Jesus saves. God’s glorious work lives in Jesus’ perfect sacrifice for others, saving them from the penalty of their sins. Oh, what a wonderful, delightful and pleasing sacrifice that was to God the Father, creator of all things. He purposed his son’s destiny from the very beginning and gave to humanity the very desire to seek eternal life through him. Jesus is the only satisfying need we have that will render us complete.
The apostle Paul wrote about this to new believers who sought encouragement regarding their salvation:
“For God has not destined us for wrath, but to obtain salvation through our Lord Jesus Christ.” (1 Thessalonians 5:9)
Our faith as Christians in the one who is our savior, Jesus, is a testament to those who are seeking him but have not yet found him. For when we demonstrate our love for him, by keeping God’s word and testifying in his name, then truly we are preaching the gospel not only by works but also by faith. By believing that Jesus is the son of God will we rise to eternal life. The Book of Hebrews speaks about this faith this way, “But we are not of those who shrink back and are destroyed, but of those who have faith and preserve their souls” (Hebrews 10:39).
Therefore, whatever may be holding us back, whatever we may fear, let God’s purposed reason for our existence (Romans 8:28), proclaiming Jesus as his son, fill our hearts with joy and give us hope for the kingdom to come.
May God bless you all, and may peace dwell in your hearts and in your minds.
“And he said to them, ‘Go into all the world and proclaim the gospel to the whole creation. Whoever believes and is baptized will be saved, but whoever does not believe will be condemned.’”
And I am going to be candid for what I am about to say, because I am sure you are wondering why you are reading this article on LookingtoGod.org instead of JackFlacco.com.
When I started my blog in December 2012, I was writing about zombies and I was looking to find an audience who would enjoy reading posts about the undead and the science behind it. One such post had to do with the various phases of rigor the body goes through during its decomposition. Never did I think how influential my posts would be until one night I had over 1,200 hits in an hour from people who were searching for the answer to the question, “Why do zombies eat brains?” And never did I think my first zombie book would end up as a bestseller when it came out in October 2013.
As the years went on, my measure of success was by how many followers I had on Twitter, how many likes I had on Facebook, and how many readers I had on JackFlacco.com. Everything became a numbers game. If I could grab the audience’s attention, I will have earned their loyalty. Or so I thought. That is, until February 2016. For it was then that I realized God was working with me, shaping my heart, and moving me to forgive all those who I believed had done me wrong.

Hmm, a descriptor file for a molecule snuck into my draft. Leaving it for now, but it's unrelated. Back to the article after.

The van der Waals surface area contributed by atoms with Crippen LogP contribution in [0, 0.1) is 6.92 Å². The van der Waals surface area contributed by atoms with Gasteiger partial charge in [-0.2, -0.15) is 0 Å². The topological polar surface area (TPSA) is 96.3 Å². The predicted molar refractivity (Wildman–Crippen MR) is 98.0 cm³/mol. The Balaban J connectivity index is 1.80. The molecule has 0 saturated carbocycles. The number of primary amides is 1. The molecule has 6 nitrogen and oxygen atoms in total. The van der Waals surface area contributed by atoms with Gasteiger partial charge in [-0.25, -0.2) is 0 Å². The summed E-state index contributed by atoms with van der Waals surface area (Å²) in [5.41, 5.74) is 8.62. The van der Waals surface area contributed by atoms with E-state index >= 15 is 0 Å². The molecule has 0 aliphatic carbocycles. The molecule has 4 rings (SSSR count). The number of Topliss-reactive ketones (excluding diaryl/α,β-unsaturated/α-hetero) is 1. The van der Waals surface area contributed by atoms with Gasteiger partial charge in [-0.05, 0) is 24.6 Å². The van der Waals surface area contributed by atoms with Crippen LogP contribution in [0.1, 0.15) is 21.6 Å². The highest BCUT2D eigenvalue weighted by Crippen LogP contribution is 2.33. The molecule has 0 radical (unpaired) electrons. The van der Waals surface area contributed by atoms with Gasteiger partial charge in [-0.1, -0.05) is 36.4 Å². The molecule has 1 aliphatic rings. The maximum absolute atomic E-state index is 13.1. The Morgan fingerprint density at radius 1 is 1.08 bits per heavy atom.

I read a lot about repentance. I read a lot about forgiveness. I was going through a transformation, leaving behind old grudges to live a new life filled with Jesus. I emerged two months later as the proverbial new man. No longer was the weight of hatred holding me down, but I had the Holy Spirit guiding my decisions, showing me things in the bible I had never seen before.
Two-and-a-half years later, after having written countless articles about salvation, and having published my first Christian book, I am announcing the birth of Looking to God Ministries, an organization dedicated to drawing people closer to God by encouraging them to love others as themselves and to love Jesus. We have yet to write a mission statement, or come up with branding; but those things are on our list of things to do. The exciting news is we have a homeless outreach program already up and running; and starting with When Forgiveness Is Enough, I will be signing over the rights, royalties and proceeds to all my books to the ministry as a means to support its programs.
So I am thrilled to begin on this new journey, sharing this experience with you all, and wondering what God has waiting for Looking to God Ministries in the next little while. I am sure that whatever he has planned, it will be a time of challenges, moments of excitement, and opportunities to draw closer to him.
Please join me in prayer that I may know what his will is.
Jesus is the only answer to eternal life. For those wishing to live forever, he is the way, the truth and the light. God purposed Jesus to come to earth when he did to take away the sin of the world. What many do not realize, though, is that God had foretold Jesus’ coming way back in the Garden of Eden:
“I will put enmity between you and the woman, and between your offspring and her offspring; he shall bruise your head, and you shall bruise his heel.” (Genesis 3:15)